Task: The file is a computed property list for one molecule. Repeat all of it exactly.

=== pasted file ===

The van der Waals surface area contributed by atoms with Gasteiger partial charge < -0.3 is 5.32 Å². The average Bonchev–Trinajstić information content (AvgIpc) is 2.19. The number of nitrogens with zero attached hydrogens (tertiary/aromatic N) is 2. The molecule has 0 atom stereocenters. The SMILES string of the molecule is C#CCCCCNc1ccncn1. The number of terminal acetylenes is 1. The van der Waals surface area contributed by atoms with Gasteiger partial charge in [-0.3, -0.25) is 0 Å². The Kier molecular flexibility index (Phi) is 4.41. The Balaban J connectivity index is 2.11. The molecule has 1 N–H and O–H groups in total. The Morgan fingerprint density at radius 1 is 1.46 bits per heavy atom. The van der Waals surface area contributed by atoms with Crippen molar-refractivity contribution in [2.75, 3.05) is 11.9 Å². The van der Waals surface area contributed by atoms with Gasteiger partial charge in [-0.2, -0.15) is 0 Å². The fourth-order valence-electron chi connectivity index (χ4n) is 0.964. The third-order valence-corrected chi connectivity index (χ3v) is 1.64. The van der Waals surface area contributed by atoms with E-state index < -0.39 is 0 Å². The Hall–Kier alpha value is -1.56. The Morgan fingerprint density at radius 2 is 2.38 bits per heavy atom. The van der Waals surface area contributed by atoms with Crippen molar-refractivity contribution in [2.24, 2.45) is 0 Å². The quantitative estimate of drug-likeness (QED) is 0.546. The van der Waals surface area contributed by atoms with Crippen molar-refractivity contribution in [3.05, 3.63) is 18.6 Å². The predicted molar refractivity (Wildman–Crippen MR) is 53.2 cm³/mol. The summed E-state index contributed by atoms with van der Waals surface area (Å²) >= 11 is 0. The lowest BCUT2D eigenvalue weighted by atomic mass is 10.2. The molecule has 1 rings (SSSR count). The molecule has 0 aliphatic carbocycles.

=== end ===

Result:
The van der Waals surface area contributed by atoms with Gasteiger partial charge < -0.3 is 5.32 Å². The average Bonchev–Trinajstić information content (AvgIpc) is 2.19. The number of nitrogens with zero attached hydrogens (tertiary/aromatic N) is 2. The molecule has 0 atom stereocenters. The SMILES string of the molecule is C#CCCCCNc1ccncn1. The number of terminal acetylenes is 1. The van der Waals surface area contributed by atoms with Gasteiger partial charge in [-0.3, -0.25) is 0 Å². The Kier molecular flexibility index (Phi) is 4.41. The Balaban J connectivity index is 2.11. The molecule has 1 N–H and O–H groups in total. The Morgan fingerprint density at radius 1 is 1.46 bits per heavy atom. The van der Waals surface area contributed by atoms with Crippen molar-refractivity contribution in [2.75, 3.05) is 11.9 Å². The van der Waals surface area contributed by atoms with Gasteiger partial charge in [-0.2, -0.15) is 0 Å². The fourth-order valence-electron chi connectivity index (χ4n) is 0.964. The third-order valence-corrected chi connectivity index (χ3v) is 1.64. The van der Waals surface area contributed by atoms with E-state index < -0.39 is 0 Å². The Hall–Kier alpha value is -1.56. The Morgan fingerprint density at radius 2 is 2.38 bits per heavy atom. The van der Waals surface area contributed by atoms with Crippen molar-refractivity contribution in [2.24, 2.45) is 0 Å². The quantitative estimate of drug-likeness (QED) is 0.546. The van der Waals surface area contributed by atoms with Crippen molar-refractivity contribution in [3.05, 3.63) is 18.6 Å². The predicted molar refractivity (Wildman–Crippen MR) is 53.2 cm³/mol. The summed E-state index contributed by atoms with van der Waals surface area (Å²) >= 11 is 0. The lowest BCUT2D eigenvalue weighted by atomic mass is 10.2. The molecule has 1 rings (SSSR count). The molecule has 0 aliphatic carbocycles.